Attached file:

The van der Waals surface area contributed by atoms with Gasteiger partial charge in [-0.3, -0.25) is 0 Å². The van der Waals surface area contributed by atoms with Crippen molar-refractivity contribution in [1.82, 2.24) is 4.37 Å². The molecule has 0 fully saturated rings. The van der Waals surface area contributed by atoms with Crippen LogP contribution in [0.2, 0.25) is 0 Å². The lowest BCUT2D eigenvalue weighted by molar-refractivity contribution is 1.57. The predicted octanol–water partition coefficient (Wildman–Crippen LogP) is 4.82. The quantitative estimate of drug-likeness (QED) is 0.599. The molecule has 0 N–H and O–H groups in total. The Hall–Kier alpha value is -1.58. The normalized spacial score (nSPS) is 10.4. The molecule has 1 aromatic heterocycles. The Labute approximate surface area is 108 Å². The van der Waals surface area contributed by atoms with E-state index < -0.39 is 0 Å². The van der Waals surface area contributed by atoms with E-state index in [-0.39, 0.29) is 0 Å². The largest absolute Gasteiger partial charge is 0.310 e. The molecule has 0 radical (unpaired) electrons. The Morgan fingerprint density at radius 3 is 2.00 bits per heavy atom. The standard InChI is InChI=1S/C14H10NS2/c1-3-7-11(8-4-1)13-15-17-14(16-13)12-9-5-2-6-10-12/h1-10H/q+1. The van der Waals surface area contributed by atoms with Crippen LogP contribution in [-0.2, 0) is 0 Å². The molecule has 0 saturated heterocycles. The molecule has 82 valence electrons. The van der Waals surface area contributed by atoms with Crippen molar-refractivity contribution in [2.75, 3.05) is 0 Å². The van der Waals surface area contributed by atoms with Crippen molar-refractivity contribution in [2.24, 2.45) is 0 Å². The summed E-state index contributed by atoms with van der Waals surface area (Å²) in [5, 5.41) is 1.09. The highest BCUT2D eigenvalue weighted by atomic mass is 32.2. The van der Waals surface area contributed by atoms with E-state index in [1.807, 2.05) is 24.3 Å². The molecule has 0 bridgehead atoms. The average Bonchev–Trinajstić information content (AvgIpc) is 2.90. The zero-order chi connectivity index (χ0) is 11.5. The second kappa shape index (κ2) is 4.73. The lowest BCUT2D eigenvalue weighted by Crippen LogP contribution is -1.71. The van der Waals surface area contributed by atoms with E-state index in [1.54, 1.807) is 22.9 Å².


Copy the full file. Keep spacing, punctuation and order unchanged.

The van der Waals surface area contributed by atoms with Gasteiger partial charge in [-0.3, -0.25) is 0 Å². The van der Waals surface area contributed by atoms with Crippen molar-refractivity contribution in [1.82, 2.24) is 4.37 Å². The molecule has 0 fully saturated rings. The van der Waals surface area contributed by atoms with Crippen LogP contribution in [0.2, 0.25) is 0 Å². The lowest BCUT2D eigenvalue weighted by molar-refractivity contribution is 1.57. The predicted octanol–water partition coefficient (Wildman–Crippen LogP) is 4.82. The quantitative estimate of drug-likeness (QED) is 0.599. The molecule has 0 N–H and O–H groups in total. The Hall–Kier alpha value is -1.58. The normalized spacial score (nSPS) is 10.4. The molecule has 1 aromatic heterocycles. The Labute approximate surface area is 108 Å². The van der Waals surface area contributed by atoms with E-state index < -0.39 is 0 Å². The van der Waals surface area contributed by atoms with E-state index in [-0.39, 0.29) is 0 Å². The largest absolute Gasteiger partial charge is 0.310 e. The molecule has 0 radical (unpaired) electrons. The Morgan fingerprint density at radius 3 is 2.00 bits per heavy atom. The standard InChI is InChI=1S/C14H10NS2/c1-3-7-11(8-4-1)13-15-17-14(16-13)12-9-5-2-6-10-12/h1-10H/q+1. The van der Waals surface area contributed by atoms with Crippen LogP contribution in [-0.2, 0) is 0 Å². The molecule has 0 saturated heterocycles. The molecule has 82 valence electrons. The van der Waals surface area contributed by atoms with Crippen molar-refractivity contribution in [2.75, 3.05) is 0 Å². The van der Waals surface area contributed by atoms with Crippen molar-refractivity contribution in [2.24, 2.45) is 0 Å². The summed E-state index contributed by atoms with van der Waals surface area (Å²) in [5, 5.41) is 1.09. The highest BCUT2D eigenvalue weighted by atomic mass is 32.2. The van der Waals surface area contributed by atoms with E-state index in [1.807, 2.05) is 24.3 Å². The molecule has 0 bridgehead atoms. The average Bonchev–Trinajstić information content (AvgIpc) is 2.90. The zero-order chi connectivity index (χ0) is 11.5. The second kappa shape index (κ2) is 4.73. The lowest BCUT2D eigenvalue weighted by Crippen LogP contribution is -1.71. The van der Waals surface area contributed by atoms with E-state index in [1.54, 1.807) is 22.9 Å².